Jan 1, 1988

Systemic interleukin-1 administration stimulates hypothalamic norepinephrine metabolism parallelling the increased plasma corticosterone

Life Sciences
A J Dunn

Abstract

Intraperitoneal injection of purified recombinant interleukin-1 (IL-1) into mice increased the cerebral concentration of the norepinephrine (NE) catabolite, 3-methoxy,4-hydroxyphenylethyleneglycol (MHPG), probably reflecting increased activity of noradrenergic neurons. This effect was dose-dependent and was largest in the hypothalamus, especially the medial division. Tryptophan concentrations were also increased throughout the brain. The increase of MHPG peaked around 4 hours after IL-1 administration, parallelling the increase of plasma corticosterone. Both the alpha- and beta-forms of IL-1 were effective, but the activity was lost after heat treatment of the IL-1. Noradrenergic neurons with terminals in the hypothalamus are known to regulate the secretion of corticotropin-releasing factor, thus our results suggest that IL-1 activates the hypothalamic-pituitary-adrenal axis by activating these neurons. Because initiation of an immune response is known to cause systemic release of IL-1, IL-1 may be an immunotransmitter communicating the immunologic activation to the brain. The IL-1-induced changes in hypothalamic MHPG may explain the increases of electrophysiological activity, the changes of hypothalamic NE metabolism, and the ...Continue Reading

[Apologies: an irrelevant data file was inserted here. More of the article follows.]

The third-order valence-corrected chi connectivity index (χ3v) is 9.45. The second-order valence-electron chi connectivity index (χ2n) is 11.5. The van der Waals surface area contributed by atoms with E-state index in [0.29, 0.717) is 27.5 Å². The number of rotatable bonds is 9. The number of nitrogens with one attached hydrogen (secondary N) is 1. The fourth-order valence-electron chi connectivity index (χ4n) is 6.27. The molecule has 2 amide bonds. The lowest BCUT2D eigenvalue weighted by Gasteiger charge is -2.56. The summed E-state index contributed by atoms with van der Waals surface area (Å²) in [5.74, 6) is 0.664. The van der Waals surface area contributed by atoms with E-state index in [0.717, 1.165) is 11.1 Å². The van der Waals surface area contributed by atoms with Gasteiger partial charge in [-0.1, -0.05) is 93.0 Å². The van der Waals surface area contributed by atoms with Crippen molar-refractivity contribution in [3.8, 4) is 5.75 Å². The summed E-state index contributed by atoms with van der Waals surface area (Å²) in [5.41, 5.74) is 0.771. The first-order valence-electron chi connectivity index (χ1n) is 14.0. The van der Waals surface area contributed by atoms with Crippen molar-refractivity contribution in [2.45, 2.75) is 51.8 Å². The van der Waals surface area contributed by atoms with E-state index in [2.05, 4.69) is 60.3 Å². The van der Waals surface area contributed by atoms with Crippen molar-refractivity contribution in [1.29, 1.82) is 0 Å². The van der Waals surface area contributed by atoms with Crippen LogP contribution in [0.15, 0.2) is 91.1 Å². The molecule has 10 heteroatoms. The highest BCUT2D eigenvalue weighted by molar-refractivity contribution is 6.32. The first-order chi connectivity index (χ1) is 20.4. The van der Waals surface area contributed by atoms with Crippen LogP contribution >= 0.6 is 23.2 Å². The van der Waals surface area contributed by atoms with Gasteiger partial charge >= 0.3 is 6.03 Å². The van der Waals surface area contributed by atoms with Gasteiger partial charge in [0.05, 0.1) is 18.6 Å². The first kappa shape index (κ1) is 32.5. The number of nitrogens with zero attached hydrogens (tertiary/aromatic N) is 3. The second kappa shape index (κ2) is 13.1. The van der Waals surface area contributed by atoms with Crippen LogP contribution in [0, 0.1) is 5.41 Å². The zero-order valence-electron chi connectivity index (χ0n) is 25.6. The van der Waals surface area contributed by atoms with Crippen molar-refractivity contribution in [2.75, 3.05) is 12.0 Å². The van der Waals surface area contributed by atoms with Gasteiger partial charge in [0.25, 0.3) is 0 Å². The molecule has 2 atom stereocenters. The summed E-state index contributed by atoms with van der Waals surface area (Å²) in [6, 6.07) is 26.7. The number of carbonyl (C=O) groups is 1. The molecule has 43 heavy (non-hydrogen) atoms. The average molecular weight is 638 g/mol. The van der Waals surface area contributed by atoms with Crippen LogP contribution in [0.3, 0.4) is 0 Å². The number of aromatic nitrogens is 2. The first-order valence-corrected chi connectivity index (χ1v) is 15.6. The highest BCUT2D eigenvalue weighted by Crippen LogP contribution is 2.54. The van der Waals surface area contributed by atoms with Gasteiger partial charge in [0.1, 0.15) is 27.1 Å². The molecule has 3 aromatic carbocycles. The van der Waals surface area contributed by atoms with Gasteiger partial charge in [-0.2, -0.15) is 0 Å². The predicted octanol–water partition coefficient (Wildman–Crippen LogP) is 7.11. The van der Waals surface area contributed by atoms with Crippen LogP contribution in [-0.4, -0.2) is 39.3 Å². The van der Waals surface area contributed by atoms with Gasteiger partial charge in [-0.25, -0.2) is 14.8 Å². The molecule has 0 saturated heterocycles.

Mentioned in this Paper

Metabolic Process, Cellular
Immune Response
Tryptophan
Glucocorticoid inhalants for obstructive airway disease
Interleukin-1
Neurons
Brain
Organum Vasculosum Laminae Terminalis
Ir1
Transcription Initiation

About this Paper

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